Sequoia National Park long has been known for its tall trees and riveting High Sierra backcountry. But more and more of what's under the park's surface is being discovered, necessitating an updating of the Cave Management Plan that applies to both Sequoia and neighboring Kings Canyon National Park.
While touring Crystal Cave long has been on the checklists of Sequoia visitors, that's not the only cave that roots beneath the giant sequoia trees. Truth be told, between them Sequoia and Kings Canyon can count more than 260 caves.
And since the parks last tweaked their Cave Management Plan, back in 1997, 75 caves have been discovered. At least one of those caves contains rooms 50 feet across, "soda straws" 6 feet in length, and ribbons of multi-colored flowstone embedded with crystals. Some of those recently found caves also contain species of insects previously unknown to science.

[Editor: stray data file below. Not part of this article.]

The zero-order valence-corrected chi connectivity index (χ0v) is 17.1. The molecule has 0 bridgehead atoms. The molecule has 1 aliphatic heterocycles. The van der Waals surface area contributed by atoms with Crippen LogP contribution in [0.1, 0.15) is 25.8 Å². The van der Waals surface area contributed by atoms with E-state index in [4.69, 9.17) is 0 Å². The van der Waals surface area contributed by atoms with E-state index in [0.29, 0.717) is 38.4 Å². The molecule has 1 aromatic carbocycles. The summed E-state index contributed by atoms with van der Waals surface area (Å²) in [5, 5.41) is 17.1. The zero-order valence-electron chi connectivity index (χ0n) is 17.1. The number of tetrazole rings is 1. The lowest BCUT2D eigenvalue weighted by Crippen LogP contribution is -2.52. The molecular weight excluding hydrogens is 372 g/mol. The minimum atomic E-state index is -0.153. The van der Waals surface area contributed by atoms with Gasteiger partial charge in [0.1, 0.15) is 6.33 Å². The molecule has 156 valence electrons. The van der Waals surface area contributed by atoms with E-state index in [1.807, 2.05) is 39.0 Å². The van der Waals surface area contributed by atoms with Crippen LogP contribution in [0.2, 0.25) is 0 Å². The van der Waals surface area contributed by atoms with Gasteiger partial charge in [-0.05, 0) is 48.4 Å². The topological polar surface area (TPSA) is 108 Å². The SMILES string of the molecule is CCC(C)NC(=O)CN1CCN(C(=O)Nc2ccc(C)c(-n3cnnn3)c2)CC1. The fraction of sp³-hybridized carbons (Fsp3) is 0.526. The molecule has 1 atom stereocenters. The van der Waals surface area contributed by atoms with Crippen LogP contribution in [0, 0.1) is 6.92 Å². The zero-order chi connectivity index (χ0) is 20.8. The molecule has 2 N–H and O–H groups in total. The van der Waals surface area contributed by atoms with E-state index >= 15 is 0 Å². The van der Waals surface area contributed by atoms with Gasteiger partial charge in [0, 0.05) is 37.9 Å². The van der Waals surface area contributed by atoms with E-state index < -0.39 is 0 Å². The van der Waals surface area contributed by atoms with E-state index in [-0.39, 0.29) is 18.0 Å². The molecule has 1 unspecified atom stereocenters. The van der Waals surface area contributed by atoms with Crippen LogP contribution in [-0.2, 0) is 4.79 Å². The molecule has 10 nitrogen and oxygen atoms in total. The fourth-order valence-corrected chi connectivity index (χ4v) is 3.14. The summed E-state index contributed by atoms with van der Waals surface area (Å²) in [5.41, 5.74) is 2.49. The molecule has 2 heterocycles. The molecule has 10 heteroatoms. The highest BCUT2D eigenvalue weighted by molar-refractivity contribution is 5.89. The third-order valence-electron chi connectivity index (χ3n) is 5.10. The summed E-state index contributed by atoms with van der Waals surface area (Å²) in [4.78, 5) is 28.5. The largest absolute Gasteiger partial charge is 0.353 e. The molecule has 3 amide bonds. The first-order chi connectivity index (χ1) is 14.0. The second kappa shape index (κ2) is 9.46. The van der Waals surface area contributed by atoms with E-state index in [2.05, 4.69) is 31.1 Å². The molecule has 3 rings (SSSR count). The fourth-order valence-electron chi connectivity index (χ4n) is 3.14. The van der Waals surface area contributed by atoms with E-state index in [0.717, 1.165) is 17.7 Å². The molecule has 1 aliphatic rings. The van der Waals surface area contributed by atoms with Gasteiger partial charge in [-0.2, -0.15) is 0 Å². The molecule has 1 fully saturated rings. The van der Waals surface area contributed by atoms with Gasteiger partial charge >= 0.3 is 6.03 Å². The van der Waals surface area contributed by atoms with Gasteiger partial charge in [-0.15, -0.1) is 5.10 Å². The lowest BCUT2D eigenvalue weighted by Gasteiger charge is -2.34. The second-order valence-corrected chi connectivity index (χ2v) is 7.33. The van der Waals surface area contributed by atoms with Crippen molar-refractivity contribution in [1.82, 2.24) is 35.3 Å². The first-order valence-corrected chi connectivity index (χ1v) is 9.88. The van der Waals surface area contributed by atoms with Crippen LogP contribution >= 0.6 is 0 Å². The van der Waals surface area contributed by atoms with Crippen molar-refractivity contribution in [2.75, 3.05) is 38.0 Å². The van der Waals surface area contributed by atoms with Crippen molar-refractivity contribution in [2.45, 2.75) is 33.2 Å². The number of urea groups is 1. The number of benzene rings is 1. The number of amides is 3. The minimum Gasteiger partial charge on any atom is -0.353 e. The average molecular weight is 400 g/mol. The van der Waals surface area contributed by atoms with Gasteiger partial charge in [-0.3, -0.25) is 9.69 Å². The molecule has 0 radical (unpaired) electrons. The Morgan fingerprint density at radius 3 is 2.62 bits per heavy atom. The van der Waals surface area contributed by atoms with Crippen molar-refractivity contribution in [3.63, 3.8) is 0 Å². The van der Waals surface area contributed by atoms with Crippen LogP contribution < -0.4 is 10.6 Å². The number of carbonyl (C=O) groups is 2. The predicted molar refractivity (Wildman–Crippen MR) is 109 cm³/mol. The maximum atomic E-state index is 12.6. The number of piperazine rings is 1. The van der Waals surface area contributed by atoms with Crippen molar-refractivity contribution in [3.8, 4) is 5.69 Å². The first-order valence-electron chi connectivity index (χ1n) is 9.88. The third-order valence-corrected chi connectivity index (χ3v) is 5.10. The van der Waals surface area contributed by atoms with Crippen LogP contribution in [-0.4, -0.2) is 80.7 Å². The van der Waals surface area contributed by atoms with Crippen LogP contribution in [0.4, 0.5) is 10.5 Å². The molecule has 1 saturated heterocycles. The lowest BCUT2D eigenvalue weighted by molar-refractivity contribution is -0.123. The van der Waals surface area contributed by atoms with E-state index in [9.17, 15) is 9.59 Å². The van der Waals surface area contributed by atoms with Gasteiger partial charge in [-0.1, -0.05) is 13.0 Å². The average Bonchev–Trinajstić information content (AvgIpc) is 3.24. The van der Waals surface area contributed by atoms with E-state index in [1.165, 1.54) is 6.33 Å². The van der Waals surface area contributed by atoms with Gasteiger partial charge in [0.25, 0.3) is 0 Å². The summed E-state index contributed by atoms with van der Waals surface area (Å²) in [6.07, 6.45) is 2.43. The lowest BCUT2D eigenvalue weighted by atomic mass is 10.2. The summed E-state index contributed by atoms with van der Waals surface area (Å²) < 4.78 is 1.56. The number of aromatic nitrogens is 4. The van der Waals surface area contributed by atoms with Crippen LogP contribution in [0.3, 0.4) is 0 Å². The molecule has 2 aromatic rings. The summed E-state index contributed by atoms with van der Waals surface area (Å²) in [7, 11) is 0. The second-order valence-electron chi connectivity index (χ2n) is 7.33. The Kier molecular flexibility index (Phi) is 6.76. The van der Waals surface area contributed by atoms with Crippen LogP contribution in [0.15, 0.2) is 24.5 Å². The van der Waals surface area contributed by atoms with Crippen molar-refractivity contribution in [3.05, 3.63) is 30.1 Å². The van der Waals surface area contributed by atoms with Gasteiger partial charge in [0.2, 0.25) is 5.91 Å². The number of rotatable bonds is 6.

The purpose of revising the Cave Management Plan is to provide direction for the parks’ cave management team in working with the visiting public and researchers. This direction supports the protection and conservation of all park cave and karst resources as directed by federal law and National Park Service policy.
To help produce the revision, park officials are inviting public comments until May 15. You can email comments to SEKI_planning@nps.gov or mail them to Park Superintendent, 47050 Generals Highway, Three Rivers, CA, 93271.
Comments concerning the scope, contents, and breadth of this plan will be used to help identify significant issues for the management of caves within Sequoia and Kings Canyon National Parks. Comments received by May 15th will be of most use during this initial phase of the project, however there will be future opportunities to comment on the specifics and the alternatives developed for the Cave Management Plan. Note that all comments become part of the public record.